The United Kingdom announced, on Wednesday, the expansion of the list of persons subject to sanctions, in coordination with the European Union, to include 178 pro-Russian separatists, as well as the new oligarchs and their relatives, according to a press release issued by the Foreign Office.
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“The British government, in coordination with the European Union, is imposing sanctions on 178 people who support illegal separatist areas of Ukraine,” following “numerous reports last week that Russia is brutally targeting civilians in these areas,” the executive announced.
Among those particularly sanctioned were Alexander Ananchenko and Sergey Kozlov, who were described by London as “self-proclaimed” leaders of the pro-Russian separatist “republics” of Donetsk and Lugansk.
Besides the separatists, the sanctions also target Maria Lavrova, wife of Russian diplomat Sergei Lavrov, deputy and wealthy Ukrainian businessman Viktor Medvedchuk, a confidant of Russian President Vladimir Putin whose arrest Kyiv announced on Tuesday.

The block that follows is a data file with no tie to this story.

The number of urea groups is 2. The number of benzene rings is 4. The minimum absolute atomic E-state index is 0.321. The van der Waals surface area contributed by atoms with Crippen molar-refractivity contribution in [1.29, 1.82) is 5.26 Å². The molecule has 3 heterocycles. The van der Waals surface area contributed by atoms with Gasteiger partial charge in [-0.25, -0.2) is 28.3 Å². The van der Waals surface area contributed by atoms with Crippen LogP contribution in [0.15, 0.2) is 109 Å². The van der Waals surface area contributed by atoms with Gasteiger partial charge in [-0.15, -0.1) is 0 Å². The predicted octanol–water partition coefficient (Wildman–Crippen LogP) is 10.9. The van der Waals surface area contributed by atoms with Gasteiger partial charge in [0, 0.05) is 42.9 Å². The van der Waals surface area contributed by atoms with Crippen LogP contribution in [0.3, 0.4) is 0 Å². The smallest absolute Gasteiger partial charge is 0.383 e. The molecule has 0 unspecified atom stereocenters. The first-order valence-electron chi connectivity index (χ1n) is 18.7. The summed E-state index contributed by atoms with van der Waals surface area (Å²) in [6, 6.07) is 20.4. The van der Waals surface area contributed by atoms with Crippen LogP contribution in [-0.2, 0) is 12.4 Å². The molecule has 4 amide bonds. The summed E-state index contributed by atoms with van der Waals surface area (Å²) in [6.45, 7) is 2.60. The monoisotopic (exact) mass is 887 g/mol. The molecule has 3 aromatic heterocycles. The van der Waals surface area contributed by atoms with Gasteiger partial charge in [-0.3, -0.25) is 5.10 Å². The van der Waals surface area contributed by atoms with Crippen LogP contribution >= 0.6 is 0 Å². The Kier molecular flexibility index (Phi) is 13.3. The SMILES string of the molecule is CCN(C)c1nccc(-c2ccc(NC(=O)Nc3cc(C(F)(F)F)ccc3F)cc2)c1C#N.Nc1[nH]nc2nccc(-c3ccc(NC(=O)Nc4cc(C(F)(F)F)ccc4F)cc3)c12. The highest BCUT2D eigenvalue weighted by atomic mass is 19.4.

The list also includes Vagoit Alekperov, head of the second place in the Russian oil sector, Lukoil, and Vladimir Yevtushnikov, owner of the Sistema Group.
The executive determines that the new sanctions, in particular asset freezes and travel bans, concern a total of 206 people, including 178 separatists, but also “six oligarchs, close collaborators and employees, and an additional 22 individuals through urgent action.”
“Following the horrific missile attacks targeting civilians in eastern Ukraine, we are today punishing those who support illegal separatist regions and are guilty of atrocities against the Ukrainian people,” Britain’s chief diplomat Liz Truss said in a press release.
London also announced its intention to submit a text to Parliament on Thursday banning the import of “steel products as well as the export of quantum technologies, advanced materials and luxury goods” from Russia.
London says that, since the beginning of the war in Ukraine, it has imposed sanctions on more than 1,400 people and companies linked to the regime of Russian President Vladimir Putin, including more than 100 oligarchs, as well as 400 institutions and their subsidiaries, including 18 banks.